Thanks to a new program that launched this fall, teenagers now have the opportunity to build a more personal relationship with Lincoln Center while deepening their connection to, and understanding of, the performing arts.

Many of the teens in the newly formed Student Arts Council at Lincoln Center are already actors, singers, dancers, or musicians. But this program allows them to further explore their love of the arts by joining committees that teach them about the business side of the entertainment industry.

Members' motivations for joining are as diverse as their backgrounds: Some are already looking to pad their professional resumes, while others are simply enthusiastic to take on roles that give them greater independence. All of them are eager to establish their autonomy as they move toward adulthood.

"They're very interactive; they want to do, and they want to learn by doing, rather than by having things handed to them," said Mali Gaw, who originally proposed founding a council just for teens. A longtime Lincoln Center supporter, Ms. Gaw is also the founder of Lincoln Center Kids (for arts lovers ages 2–12) and Lincoln Center Young Patrons (20s–early 40s)—the two groups that will ultimately be bridged by the new Student Arts Council (ages 13–19).

The Student Arts Council was initially intended to keep families connected with Lincoln Center. Ms. Gaw noticed that LC Kids was losing touch with some families as children aged out of the program. Parents began asking for ways to keep their teens engaged, and she decided it was time to create a solution.

But the mission expanded when Ms. Gaw surveyed the community and discovered that local teens had an intense interest and investment in the arts that had been going untapped. Rather than mimicking the benefits-based membership style of LC Kids, the Student Arts Council grew into a program that would allow young adults to get more actively involved with the bigger picture of the performing arts and explore business management.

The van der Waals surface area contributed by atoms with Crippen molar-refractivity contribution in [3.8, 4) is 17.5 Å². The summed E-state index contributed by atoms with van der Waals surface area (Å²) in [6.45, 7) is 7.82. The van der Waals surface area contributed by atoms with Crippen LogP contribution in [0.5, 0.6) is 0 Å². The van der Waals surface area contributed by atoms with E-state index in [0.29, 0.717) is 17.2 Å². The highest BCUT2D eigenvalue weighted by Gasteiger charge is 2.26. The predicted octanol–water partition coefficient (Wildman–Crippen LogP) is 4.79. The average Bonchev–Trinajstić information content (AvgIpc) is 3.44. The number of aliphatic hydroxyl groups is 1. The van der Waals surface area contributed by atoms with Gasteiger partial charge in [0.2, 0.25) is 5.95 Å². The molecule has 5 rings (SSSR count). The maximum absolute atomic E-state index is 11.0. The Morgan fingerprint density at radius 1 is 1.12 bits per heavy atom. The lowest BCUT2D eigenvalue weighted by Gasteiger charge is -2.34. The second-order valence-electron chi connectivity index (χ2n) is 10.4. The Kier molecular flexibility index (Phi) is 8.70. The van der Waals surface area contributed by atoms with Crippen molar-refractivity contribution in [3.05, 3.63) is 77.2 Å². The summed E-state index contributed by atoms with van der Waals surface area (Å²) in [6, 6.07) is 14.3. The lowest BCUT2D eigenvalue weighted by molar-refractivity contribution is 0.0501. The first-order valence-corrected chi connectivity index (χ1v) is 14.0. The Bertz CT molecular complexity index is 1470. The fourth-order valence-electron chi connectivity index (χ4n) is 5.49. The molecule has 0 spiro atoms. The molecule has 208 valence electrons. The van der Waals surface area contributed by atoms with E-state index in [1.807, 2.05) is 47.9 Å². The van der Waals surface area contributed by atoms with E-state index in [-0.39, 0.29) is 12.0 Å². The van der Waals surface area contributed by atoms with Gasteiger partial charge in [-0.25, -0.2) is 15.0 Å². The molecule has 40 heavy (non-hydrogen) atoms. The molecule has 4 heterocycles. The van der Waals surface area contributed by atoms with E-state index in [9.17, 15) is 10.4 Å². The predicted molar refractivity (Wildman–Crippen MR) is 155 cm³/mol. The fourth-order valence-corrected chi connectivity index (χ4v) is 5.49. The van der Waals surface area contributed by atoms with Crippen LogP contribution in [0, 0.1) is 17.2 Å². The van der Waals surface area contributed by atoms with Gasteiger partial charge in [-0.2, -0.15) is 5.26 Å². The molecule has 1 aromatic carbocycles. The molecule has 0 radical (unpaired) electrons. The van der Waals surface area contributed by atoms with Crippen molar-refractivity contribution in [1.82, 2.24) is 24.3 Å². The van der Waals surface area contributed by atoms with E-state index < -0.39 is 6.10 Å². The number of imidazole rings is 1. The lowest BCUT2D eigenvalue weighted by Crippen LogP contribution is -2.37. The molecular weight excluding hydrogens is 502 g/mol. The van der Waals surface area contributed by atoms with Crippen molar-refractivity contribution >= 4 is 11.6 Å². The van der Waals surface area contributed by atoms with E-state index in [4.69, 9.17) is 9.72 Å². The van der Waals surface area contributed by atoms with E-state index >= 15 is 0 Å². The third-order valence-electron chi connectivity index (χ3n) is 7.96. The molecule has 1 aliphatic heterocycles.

"We found they not only had interest in learning about the arts, but also about learning how the arts are produced. I think that sort of depth of curiosity and the desire to engage in a deeper way surprised us, in a good way," Ms. Gaw said.

The Student Arts Council began to take shape when a core group of teens met in April. Since then, membership has expanded to 40—many of them originally part of LC Kids. The rest are new to Lincoln Center or were introduced to the council by friends. Secured through a $500 gift, membership entails benefits like performance outings and events where teens can socialize with one another, see intimate shows, and meet artists.

Their first formal meeting was held on September 18, followed by a performance outing on October 7, when they went to see the New York Philharmonic's sold-out concert, "Star Wars: The Force Awakens."

The Student Arts Council is currently aiming to expand membership by reaching out to generous underwriters who may supplement memberships (through scholarship or subsidized fee programs) for those who cannot afford annual contributions. The ultimate goal is to give teens from all backgrounds equal access to Lincoln Center's prestigious campus and programs—as well as the opportunities afforded by learning about business management directly from the illustrious performing arts organization's staff and network.

"Our hope is that the teens develop a relationship with Lincoln Center and all of the art forms represented here—and that they'll seek arts-going opportunities throughout their lives," said Sonia Chou, Membership Assistant. "This group functions not only as a discussion forum for teens on the subjects of the arts, arts education, and the arts in society, but also as a form of professional development in the areas of budgeting, event planning, marketing, outreach, and operations."

The Student Arts Council features an innovative structure, with three subcommittees: Programming will work to plan an exciting calendar of events; Finance & Operations will assess artist and location costs to arrange budgets and ticket pricing; and Outreach & Community Engagement will manage a website and create a social media communications plan.

To accomplish their ambitious goals, teens will receive guidance from LC Kids parents and Lincoln Center staff. Funds raised by the Student Arts Council will go toward Lincoln Center Education.

For more information about this new program, contact Sonia Chou, Membership Assistant, at [email protected].


Teen contributor Cara Chang is a member of the newly formed Student Arts Council.